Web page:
Changing horses on the Brighton coach at the White Horse Inn, Crawley. This ancient coaching inn had extensive stabling for horses
Proprietor of a fancy repository and stationery shop, initially in the High Street, but by 1905 at 8 Brighton Road, Crawley. Helen Newbery specialised in embroidery, silks, needlework, wool and other types of fancy goods, as well as running a circulating library and servants' registry office. She seems to have established the business in 1903, too late to be included in Kelly's Sussex Directory for that year.It has not yet proved possible to locate her in the 1901 census returns for England and Wales.
Helen Newbery was born at 19 Percy Street in West London in about 1857. She never married. It is not known why she chose to live and work in Crawley. Postmarks suggest that she began selling postcards by the summer of 1903. At least five types of card have been noted:
1) Black and white halftone cards with white borders all round. "H. Newbery, High Street, Crawley" is printed in black on the left side of the lower border and "(Copyright)" on the right, with the caption centralised in between.
2) Black and white collotype multi-view cards labelled (a) "Crawley" and (b) "Views of Sussex" (Crawley, Balcombe, Handcross, Pease Pottage and Three Bridges) with "H. Newbery, High St., Crawley" on the back. A November 1905 postmark has been seen.
3) Coloured collotypes without borders and captions. These were printed in Saxony and have Newbery's name and Brighton Road address printed in green on the back.
4) Coloured halftones with captions printed in white capitals - it is not known where these originated. These have Newbery's name and the Brighton Road address on the back.
5) Coloured halftones with red captions and "H. Newbery, Publisher, Crawley" on the back. Versions are known issued by the London View Co. that make no reference to Newbery.
6) Real photographics with green backs and black borders to the left and right of the pictures but not above or below. These show the various bands that took part in a musical contest in Crawley on Whit Monday 1907. Newbery's name and the 8 Brighton Road address is rubber stamped on the back of the cards.
Judging from postmarks, sales of her cards peaked around 1906-7. By 1912 she had ceased trading and her premises had been taken over by Charles Tidy. She died early in 1913, aged 56.
The variety of card types that Helen Newbery issued, including real photographics, suggests that she was a genuine postcard publisher, not a mere retailer. This is in contrast to her rival, Mrs Martha Phillips, at 12 High Street, Crawley, who also sold fancy goods, as well as stationery and books and operated a lending library. Martha Phillips was in business by 1895, but retired by 1915.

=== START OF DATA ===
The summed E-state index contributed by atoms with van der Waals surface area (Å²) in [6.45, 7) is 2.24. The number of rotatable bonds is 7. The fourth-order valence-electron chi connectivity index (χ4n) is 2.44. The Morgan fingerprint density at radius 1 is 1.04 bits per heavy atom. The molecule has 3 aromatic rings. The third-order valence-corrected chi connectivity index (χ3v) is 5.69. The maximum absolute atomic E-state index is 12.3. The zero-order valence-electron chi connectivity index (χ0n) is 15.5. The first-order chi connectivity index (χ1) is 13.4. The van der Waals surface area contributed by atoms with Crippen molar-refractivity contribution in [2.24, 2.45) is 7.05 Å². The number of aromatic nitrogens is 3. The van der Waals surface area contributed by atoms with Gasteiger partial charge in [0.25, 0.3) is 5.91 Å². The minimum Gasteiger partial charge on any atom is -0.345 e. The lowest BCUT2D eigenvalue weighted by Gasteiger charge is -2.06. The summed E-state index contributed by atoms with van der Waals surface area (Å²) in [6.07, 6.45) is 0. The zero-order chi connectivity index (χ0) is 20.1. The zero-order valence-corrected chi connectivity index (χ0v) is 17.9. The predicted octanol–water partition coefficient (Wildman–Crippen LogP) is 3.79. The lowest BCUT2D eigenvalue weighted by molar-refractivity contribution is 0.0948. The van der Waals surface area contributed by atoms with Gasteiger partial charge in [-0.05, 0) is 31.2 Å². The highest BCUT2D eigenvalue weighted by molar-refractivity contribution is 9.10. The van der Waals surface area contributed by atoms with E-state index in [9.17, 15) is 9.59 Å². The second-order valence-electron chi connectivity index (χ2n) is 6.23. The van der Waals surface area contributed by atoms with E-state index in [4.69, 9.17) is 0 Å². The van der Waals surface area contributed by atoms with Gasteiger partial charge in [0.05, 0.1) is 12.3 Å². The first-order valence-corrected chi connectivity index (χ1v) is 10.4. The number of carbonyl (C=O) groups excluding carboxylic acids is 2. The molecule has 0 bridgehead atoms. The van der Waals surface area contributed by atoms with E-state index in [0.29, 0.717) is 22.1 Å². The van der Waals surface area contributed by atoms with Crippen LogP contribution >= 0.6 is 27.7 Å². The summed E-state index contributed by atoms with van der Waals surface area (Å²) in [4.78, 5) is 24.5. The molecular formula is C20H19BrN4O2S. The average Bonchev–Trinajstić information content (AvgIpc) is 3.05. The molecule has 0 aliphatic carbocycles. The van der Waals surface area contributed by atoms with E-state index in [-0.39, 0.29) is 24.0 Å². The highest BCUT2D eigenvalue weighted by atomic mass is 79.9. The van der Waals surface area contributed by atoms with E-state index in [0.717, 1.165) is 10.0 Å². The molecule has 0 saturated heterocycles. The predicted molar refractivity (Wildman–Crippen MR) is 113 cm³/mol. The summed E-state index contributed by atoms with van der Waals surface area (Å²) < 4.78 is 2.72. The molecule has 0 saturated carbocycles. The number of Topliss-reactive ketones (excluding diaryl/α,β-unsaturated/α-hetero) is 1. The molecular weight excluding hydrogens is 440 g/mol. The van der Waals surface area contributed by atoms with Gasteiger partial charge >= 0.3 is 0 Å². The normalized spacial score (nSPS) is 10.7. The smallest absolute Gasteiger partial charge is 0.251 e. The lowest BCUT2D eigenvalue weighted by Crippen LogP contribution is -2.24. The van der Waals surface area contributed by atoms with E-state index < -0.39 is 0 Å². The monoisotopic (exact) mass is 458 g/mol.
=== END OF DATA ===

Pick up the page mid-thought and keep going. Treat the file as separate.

Martha Philips marketed some attractive collotype cards of Crawley from 1905 onwards. What are thought to be the earliest collotypes have black and white or hand coloured pictures, with a white border underneath and centralised, printed captions (for example "London Road - Crawley" reproduced by Michael Goldsmith in his book, Crawley and district in old picture postcards, 1987, European Library, Zaltbommel, The Netherlands). The cards are labelled on the back "M. Phillips, The Library, Crawley". The colouring is generally soft and delicate, but on a few cards is strangely inept.
Apparently slightly younger are some unusual glossy collotypes that lack borders. The pictures often have a brownish silvery cast and can easily be mistaken for real photographics. The captions are very neatly handwritten in italic capitals with "M. Phillips, The Library, Crawley" written underneath, again in italics, but with capitals only at the start of words. A 1908 postmark has been recorded.
Both types of card, though very different in appearance, have a stamp space delineated on each of its four sides by the words "Pictorial Postcards" in minute lettering. Almost certainly, they were printed by the same manufacturer. As far as is known, Martha Philips did not issue any real photographic cards, and, given that she seems to have bought in cards from a single manufacturer, is probably best regarded as a retailer rather than an actual postcard publisher.To directory of publishers
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